THE DOVISH TURN by global central banks is failing to persuade investors that policy makers have what it takes to ignite inflation.
Spurred by flagging global growth and renewed trade frictions, the Federal Reserve and European Central Bank (ECB) both flashed new willingness this week to deliver stimulus to their respective economies if necessary. Their counterparts in India and Australia went a step further and cut interest rates.
But investors are doubling down on bets that inflation won’t rebound. US break-even rates, a proxy for inflation expectations, fell on Friday even as a big miss on jobs and wages prompted traders to up bets on the first Fed rate cut in a decade.
To boot, long-term price-growth expectations in the US — as captured by five-year, five-year forward inflation swaps — have fallen toward a 27-month low. A similar gauge for the euro zone sits below its level during the financial crisis.
Markets may be pricing in concerns that central banks have less room to reduce rates than they once had. But there’s a more cynical way to read the numbers — that policy makers are hamstrung in being able to spur price growth.
US consumer price index data due Wednesday is likely to add to that worry as analysts forecast inflation rose just 0.1% in May from last month, down from 0.3% in the previous month.
Economists at JPMorgan Chase & Co. this week predicted average inflation in developed markets would slide to 1.6% by the end of this year from 2.1% in the current quarter.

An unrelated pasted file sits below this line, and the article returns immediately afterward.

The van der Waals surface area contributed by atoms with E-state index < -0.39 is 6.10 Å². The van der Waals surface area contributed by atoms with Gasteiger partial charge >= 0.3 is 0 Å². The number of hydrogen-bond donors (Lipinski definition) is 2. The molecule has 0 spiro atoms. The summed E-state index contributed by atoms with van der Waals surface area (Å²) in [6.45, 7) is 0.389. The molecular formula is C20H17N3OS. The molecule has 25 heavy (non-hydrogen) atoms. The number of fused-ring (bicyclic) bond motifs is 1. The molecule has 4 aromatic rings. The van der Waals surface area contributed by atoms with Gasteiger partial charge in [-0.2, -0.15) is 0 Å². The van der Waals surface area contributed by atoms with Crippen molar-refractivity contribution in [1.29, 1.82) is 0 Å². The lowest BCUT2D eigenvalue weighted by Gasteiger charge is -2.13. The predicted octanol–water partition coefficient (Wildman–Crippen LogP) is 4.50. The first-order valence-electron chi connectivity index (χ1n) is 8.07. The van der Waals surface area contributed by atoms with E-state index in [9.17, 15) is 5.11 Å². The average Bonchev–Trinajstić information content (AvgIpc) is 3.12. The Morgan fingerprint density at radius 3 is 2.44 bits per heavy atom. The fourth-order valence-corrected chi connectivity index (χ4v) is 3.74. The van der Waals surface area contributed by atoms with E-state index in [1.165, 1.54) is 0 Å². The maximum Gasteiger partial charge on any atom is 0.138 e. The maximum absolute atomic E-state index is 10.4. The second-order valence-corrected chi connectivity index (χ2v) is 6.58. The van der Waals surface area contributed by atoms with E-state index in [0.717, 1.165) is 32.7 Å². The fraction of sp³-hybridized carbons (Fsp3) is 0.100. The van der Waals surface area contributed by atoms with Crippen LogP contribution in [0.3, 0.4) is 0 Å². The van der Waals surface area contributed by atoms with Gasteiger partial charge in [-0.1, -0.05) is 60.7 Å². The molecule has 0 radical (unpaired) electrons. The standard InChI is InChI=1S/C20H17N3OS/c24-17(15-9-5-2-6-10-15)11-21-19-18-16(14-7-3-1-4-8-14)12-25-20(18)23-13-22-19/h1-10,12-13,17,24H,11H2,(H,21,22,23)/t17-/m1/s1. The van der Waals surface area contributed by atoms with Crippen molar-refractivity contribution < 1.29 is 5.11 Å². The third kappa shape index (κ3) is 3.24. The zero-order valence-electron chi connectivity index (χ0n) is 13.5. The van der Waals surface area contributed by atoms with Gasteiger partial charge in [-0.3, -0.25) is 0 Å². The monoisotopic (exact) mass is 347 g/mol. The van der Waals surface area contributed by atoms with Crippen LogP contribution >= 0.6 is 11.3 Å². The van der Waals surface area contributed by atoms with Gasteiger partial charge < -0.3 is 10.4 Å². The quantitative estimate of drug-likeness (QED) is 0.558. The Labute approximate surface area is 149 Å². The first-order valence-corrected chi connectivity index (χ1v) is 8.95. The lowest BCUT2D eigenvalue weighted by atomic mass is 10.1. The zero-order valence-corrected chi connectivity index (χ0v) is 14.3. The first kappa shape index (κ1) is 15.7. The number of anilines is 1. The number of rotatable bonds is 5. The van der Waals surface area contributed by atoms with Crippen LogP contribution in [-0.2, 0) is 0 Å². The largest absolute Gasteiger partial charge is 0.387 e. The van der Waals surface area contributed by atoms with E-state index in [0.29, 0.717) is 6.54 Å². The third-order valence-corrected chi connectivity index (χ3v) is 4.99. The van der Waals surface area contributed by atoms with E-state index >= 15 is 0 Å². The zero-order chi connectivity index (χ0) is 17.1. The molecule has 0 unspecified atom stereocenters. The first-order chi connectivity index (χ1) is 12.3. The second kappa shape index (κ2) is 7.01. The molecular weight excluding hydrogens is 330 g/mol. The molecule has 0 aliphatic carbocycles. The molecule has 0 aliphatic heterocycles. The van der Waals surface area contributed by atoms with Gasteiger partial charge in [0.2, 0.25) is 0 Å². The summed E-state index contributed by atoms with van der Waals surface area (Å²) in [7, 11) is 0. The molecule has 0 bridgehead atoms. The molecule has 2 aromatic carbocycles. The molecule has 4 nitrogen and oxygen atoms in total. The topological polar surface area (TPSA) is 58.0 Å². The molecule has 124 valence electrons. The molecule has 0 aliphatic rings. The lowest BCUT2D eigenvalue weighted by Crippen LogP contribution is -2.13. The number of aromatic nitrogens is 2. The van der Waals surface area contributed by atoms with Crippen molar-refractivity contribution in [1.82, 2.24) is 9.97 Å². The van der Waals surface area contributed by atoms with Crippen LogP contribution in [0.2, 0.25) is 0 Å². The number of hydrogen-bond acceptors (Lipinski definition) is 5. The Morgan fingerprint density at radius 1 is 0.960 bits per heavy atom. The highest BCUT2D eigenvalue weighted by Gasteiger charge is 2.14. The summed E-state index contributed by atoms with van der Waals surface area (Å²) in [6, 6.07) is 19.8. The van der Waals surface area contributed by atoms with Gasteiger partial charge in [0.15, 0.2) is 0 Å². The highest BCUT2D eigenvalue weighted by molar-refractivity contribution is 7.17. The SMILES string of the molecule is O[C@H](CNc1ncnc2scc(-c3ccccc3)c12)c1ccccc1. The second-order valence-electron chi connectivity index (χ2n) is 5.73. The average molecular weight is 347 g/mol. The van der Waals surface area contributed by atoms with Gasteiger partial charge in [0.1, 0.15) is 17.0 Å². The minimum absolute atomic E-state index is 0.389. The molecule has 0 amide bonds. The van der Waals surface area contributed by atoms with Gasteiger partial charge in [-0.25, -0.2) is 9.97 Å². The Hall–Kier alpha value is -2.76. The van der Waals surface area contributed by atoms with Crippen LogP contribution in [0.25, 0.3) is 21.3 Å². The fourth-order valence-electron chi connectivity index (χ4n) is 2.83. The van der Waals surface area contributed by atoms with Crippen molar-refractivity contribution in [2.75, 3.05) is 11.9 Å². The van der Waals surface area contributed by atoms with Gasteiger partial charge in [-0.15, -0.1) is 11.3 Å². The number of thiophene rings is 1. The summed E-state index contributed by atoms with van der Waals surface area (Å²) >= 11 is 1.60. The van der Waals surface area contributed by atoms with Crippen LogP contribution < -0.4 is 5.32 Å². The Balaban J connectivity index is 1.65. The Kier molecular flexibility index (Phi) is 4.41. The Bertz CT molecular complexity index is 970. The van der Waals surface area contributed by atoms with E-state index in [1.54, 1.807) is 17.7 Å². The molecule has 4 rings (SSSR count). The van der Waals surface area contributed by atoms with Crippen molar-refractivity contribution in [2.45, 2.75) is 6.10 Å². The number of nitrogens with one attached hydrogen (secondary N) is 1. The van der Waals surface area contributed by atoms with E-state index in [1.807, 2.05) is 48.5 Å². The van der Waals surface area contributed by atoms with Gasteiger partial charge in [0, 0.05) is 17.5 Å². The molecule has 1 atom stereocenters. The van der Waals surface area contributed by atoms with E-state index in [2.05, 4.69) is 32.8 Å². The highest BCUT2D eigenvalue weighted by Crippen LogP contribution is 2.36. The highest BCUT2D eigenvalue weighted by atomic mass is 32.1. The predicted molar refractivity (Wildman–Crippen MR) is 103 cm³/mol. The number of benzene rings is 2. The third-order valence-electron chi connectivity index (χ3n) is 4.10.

“Low inflation is a global phenomenon,” said Zakaria Darouich, senior fund manager at Paris-based CPR Asset Management. “Years of record low interest rates don’t seem to have much impact on inflation. In terms of investment, we don’t have strategies in place that envisage inflation going back to targets in the near term.”
Part of the problem is that policy makers have little room to act. The Fed may have hiked interest rates from their record low but their benchmark range — 2.25% to 2.5% — is still below where it was in the run-up other economic slumps.
Fed cuts to fight past recessions have tended to average 575 basis points, according to Bank of America Corp. analysts. The ECB and Bank of Japan, neither of which has tightened from record low rates, possess even less ammunition they can fire at weakening economies.
Other tools in the central-bank arsenal have sparked criticism in the wake of the post-crisis bond-buying spree. Quantitative easing is seen as having mixed results the more it’s deployed.
Low inflation tends to spur demand for bonds and push down yields as it’s interpreted as a signal of slowing growth. Falling yields can in turn prompt investors to turn to riskier assets like longer-dated securities or those with lower credit ratings for their higher returns.
Policy makers appear sanguine even as traders try to call their bluffs.
ECB President Mario Draghi said this week that the bank still has “headroom,” while Chair Jay Powell and fellow Fed officials met in Chicago to discuss ways of changing their monetary policy strategy to tackle a recession that may come sooner than they previously suspected.
Central bankers may be eyeing up the trade war as the biggest threat to their outlooks, but Citigroup Inc. economists take a dimmer view. Easing from central banks without fiscal support from governments won’t help policy officials achieve their inflation targets, Citi argues.
“Monetary policy is relatively impotent to achieve the desired outcomes,” said Cesar Rojas, an economist at the New York-based lender.
It’s often posited that forces such as ageing populations, technological advances and shifting labor trends are pulling down inflation. Offsetting these effects is more the job of governments than monetary officials, the argument goes, even as they too have little room to work given rising debt burdens.
“It is clear that central banks cannot do this alone,” said Paul Donovan, chief global economist at UBS Group AG. — Bloomberg